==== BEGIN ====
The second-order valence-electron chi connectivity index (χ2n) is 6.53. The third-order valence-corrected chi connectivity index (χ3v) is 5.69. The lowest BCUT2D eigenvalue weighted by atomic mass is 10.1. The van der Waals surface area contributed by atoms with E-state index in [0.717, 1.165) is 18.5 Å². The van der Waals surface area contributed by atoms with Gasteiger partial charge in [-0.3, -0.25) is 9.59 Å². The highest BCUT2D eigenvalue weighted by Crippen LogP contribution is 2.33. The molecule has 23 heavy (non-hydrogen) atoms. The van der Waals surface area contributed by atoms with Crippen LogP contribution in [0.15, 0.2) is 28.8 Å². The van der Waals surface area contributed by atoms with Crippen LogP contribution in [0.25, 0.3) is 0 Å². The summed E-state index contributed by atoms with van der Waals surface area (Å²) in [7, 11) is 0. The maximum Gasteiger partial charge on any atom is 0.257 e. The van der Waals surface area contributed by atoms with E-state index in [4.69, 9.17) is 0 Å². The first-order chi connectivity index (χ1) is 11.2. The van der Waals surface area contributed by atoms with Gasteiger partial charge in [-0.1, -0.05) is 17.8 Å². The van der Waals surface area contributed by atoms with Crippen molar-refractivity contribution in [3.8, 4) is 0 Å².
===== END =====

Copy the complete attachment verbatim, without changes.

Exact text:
The second-order valence-electron chi connectivity index (χ2n) is 6.53. The third-order valence-corrected chi connectivity index (χ3v) is 5.69. The lowest BCUT2D eigenvalue weighted by atomic mass is 10.1. The van der Waals surface area contributed by atoms with E-state index in [0.717, 1.165) is 18.5 Å². The van der Waals surface area contributed by atoms with Gasteiger partial charge in [-0.3, -0.25) is 9.59 Å². The highest BCUT2D eigenvalue weighted by Crippen LogP contribution is 2.33. The molecule has 23 heavy (non-hydrogen) atoms. The van der Waals surface area contributed by atoms with Crippen LogP contribution in [0.15, 0.2) is 28.8 Å². The van der Waals surface area contributed by atoms with Crippen LogP contribution in [0.25, 0.3) is 0 Å². The summed E-state index contributed by atoms with van der Waals surface area (Å²) in [7, 11) is 0. The maximum Gasteiger partial charge on any atom is 0.257 e. The van der Waals surface area contributed by atoms with E-state index in [4.69, 9.17) is 0 Å². The first-order chi connectivity index (χ1) is 11.2. The van der Waals surface area contributed by atoms with Gasteiger partial charge in [-0.1, -0.05) is 17.8 Å². The van der Waals surface area contributed by atoms with Crippen molar-refractivity contribution in [3.8, 4) is 0 Å².